Professor Stephen Bainbridge asks "If corporations are not people, then what are they?" Although I hesitate to cavil over diction, I do think the question is more properly framed "If corporations are not persons, then what are they?"
The word "people" usually refers to human beings, being derived from the Latin word populus, which generally refers to humans. "Person" is derived from a different Latin word, persona, which refers to a thespian's mask and by extension to the character. It could also refer to human or beings having legal rights. Hence the famous title SPQR is an initialization of Senatus Populusque Romanus (the Senate and the Roman People (not Persons)).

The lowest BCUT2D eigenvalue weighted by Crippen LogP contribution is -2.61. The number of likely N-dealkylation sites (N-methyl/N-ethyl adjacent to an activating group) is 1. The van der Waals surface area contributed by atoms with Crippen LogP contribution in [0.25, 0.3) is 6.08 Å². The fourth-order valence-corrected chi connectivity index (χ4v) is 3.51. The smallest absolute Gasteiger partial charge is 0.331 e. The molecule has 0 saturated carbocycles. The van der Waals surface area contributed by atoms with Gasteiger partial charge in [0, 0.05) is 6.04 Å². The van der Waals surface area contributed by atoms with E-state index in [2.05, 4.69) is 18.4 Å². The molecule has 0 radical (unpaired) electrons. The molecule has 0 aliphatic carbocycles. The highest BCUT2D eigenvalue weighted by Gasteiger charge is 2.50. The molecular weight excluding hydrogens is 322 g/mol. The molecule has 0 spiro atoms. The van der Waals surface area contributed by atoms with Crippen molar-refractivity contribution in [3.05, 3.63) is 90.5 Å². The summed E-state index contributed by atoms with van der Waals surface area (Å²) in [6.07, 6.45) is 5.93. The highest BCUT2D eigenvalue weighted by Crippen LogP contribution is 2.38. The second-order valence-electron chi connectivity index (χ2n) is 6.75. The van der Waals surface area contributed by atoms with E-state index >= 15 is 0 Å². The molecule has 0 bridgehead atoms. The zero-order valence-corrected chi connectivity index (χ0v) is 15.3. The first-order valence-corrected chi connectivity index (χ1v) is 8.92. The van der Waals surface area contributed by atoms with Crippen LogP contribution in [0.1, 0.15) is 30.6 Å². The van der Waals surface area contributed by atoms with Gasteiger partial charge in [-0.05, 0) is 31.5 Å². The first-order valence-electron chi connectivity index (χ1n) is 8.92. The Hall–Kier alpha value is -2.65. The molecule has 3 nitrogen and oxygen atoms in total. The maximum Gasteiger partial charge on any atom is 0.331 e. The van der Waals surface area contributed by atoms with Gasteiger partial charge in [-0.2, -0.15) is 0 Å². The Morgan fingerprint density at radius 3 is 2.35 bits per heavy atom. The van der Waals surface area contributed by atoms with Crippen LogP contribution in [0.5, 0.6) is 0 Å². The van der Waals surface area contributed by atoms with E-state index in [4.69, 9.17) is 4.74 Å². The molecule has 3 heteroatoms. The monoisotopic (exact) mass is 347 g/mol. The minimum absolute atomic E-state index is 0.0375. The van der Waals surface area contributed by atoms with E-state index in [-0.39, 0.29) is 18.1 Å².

Not shrinking from stating the obvious, the California Assembly has solemnly declared "Corporations are not people but, instead, are entities created by the laws of states and nations". AJR 22, Cal. Stats. ch. 69 (July 12, 2012). At the same time, the legislature has affirmed in numerous statutes that corporations are indeed persons, including California Corporations Code Sections 18 (“‘Person’ includes a corporation as well as a natural person”); 15901.02(y) (“‘Person’ means an individual . . . corporation . . .”); and 25013 (“‘Person’ means an individual, a corporation . . .”).